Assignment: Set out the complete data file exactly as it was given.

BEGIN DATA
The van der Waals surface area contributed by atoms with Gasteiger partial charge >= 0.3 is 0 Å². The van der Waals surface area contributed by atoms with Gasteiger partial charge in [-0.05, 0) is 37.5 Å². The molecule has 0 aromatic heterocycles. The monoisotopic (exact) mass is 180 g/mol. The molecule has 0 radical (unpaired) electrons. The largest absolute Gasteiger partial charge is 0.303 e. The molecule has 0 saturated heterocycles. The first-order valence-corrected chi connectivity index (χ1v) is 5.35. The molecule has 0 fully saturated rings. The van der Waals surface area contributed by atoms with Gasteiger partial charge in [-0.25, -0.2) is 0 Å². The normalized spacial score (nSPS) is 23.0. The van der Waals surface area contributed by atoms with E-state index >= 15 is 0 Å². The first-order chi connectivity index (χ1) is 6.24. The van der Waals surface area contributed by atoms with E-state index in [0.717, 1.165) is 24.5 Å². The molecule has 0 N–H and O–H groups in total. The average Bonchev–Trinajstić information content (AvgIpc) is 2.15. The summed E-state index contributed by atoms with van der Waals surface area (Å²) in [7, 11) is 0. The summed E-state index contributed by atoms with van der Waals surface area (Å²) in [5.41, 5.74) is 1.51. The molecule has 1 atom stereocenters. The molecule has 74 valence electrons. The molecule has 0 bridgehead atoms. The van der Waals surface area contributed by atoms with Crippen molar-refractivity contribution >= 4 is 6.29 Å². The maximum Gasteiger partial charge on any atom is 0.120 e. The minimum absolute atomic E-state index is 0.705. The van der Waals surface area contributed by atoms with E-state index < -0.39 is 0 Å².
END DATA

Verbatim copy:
The van der Waals surface area contributed by atoms with Gasteiger partial charge >= 0.3 is 0 Å². The van der Waals surface area contributed by atoms with Gasteiger partial charge in [-0.05, 0) is 37.5 Å². The molecule has 0 aromatic heterocycles. The monoisotopic (exact) mass is 180 g/mol. The molecule has 0 radical (unpaired) electrons. The largest absolute Gasteiger partial charge is 0.303 e. The molecule has 0 saturated heterocycles. The first-order valence-corrected chi connectivity index (χ1v) is 5.35. The molecule has 0 fully saturated rings. The van der Waals surface area contributed by atoms with Gasteiger partial charge in [-0.25, -0.2) is 0 Å². The normalized spacial score (nSPS) is 23.0. The van der Waals surface area contributed by atoms with E-state index >= 15 is 0 Å². The first-order chi connectivity index (χ1) is 6.24. The van der Waals surface area contributed by atoms with E-state index in [0.717, 1.165) is 24.5 Å². The molecule has 0 N–H and O–H groups in total. The average Bonchev–Trinajstić information content (AvgIpc) is 2.15. The summed E-state index contributed by atoms with van der Waals surface area (Å²) in [7, 11) is 0. The summed E-state index contributed by atoms with van der Waals surface area (Å²) in [5.41, 5.74) is 1.51. The molecule has 1 atom stereocenters. The molecule has 74 valence electrons. The molecule has 0 bridgehead atoms. The van der Waals surface area contributed by atoms with Crippen molar-refractivity contribution >= 4 is 6.29 Å². The maximum Gasteiger partial charge on any atom is 0.120 e. The minimum absolute atomic E-state index is 0.705. The van der Waals surface area contributed by atoms with E-state index < -0.39 is 0 Å².